Sunday, 23 April 2017
Last updated 1 day ago
Oct 15 2012 | 8:02am ET
John Hummel may be bullish on gold but he's quick to point out he is not a gold bug. The founder, president and CIO of the Wilton, Conn.-based AIS Group has been managing portfolios—including endowments, foundations and the Federal Reserve retirement plan—for 40 years. AIS currently manages about $400 million across a multi-asset allocation program, a tactical asset allocation program, a capital growth strategy and a gold fund and is invested in gold through ETFs, futures and even bullion. Hummel shared his thoughts on gold (and other valuable commodities) during a recent conversation with FINalternatives Senior Reporter Mary Campbell.
Can you tell me something about AIS, particularly your futures strategy, MAAP?
Well, AIS first created a strategy called TAAP, which is a tactical asset allocation portfolio that uses stocks, bonds and cash equivalents but also includes gold. We brought gold in because of its negative correlation and the work that was being done with modern portfolio theory—when we saw the value of introducing gold into a portfolio of financial assets we said, 'Let's take this another step and let's look at other commodities.'
I'm a traditional portfolio manager by background and I used to manage a considerable number of large balanced portfolios. I had personally traded commodities for a number of years, which led us to use equity futures, bond futures and gold futures in the MAAP strategy. Initially we used crude oil futures and then soybean futures, and currencies, so we had six different markets. We could be long or short or we could be neutral. Then we expanded the portfolio in the commodities sector, so soybeans grew to grains, and crude oil included the entire energy complex and metals expanded to gold, silver and copper. We also now have multiple currencies.
Each of those six areas can only have up to one-sixth of whatever the maximum leverage is for the account. The maximum allocation to any of the markets helps us manage risk. We wouldn't get carried away and say, 'Well gee, we're really bullish on the energy market so let's really overweight that versus the other five.' We have two different levels of risk, one that can go up to four times leverage and one that can go up to six times.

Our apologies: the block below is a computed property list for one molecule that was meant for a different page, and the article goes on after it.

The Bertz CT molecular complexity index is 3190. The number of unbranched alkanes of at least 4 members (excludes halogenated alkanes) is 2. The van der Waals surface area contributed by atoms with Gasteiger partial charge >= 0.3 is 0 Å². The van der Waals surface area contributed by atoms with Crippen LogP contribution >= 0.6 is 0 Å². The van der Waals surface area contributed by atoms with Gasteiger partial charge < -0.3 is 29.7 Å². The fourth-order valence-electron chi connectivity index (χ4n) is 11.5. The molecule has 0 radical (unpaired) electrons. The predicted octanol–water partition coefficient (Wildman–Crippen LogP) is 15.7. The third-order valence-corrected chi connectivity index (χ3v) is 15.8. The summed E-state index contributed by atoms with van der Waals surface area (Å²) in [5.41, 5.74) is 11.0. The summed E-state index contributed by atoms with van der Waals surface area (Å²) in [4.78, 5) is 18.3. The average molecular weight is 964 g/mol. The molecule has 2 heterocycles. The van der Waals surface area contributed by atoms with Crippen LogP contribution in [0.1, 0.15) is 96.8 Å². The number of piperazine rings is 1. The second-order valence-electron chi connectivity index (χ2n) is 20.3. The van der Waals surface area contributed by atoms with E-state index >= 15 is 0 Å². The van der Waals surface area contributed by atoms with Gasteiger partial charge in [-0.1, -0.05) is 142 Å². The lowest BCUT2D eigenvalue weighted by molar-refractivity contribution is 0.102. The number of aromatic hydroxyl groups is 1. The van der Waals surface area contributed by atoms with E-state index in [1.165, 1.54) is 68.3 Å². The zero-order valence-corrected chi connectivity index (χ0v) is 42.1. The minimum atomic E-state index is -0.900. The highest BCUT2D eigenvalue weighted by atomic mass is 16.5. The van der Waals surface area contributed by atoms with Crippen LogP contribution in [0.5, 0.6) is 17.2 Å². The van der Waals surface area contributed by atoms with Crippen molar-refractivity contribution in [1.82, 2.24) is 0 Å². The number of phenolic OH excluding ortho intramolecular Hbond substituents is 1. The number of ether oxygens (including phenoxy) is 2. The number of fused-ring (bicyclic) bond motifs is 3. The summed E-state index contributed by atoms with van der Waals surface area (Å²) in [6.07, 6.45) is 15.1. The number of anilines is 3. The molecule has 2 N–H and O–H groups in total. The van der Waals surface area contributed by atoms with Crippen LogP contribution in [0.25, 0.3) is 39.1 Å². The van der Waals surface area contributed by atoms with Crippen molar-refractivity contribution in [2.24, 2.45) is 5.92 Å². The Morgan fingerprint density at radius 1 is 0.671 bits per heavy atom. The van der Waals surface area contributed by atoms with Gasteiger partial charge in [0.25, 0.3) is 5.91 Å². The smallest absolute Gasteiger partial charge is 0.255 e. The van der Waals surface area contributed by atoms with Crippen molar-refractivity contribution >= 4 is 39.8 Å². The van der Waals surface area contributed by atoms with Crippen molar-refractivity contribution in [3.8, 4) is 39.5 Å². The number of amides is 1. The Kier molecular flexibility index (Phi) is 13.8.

Even six times leverage is relatively modest leverage when it comes to, for example, commodities, correct?
Absolutely. If you're trading currencies you can probably go up over 25 times leverage. Clearly the volatility of commodities, on average, is higher than it is in the financial instruments and that's the reason for limiting the leverage where we do.
You limit leverage and diversify investments. Do you do anything else to reduce risk when investing in commodities?
We're a discretionary manager but after 2008 we did introduce one systematic process to limit risk in the commodities sector. We've used a similar tool for years to monitor the stock market to determine its strength or weakness and in 2008 began applying the same process to the three commodities sectors. It indicates when we need to reduce leverage.
Is there any difference, other than leverage, between the four and six-times leveraged programs?
It's simply a function of the total contract size, whether long or short, relative to the amount of equity in the account. So a $1 million account at 6X leverage would have 50% larger positions than the one at 4X leverage.
I've read that you prefer investors willing to be invested long-term, up to 18 months? Why is that?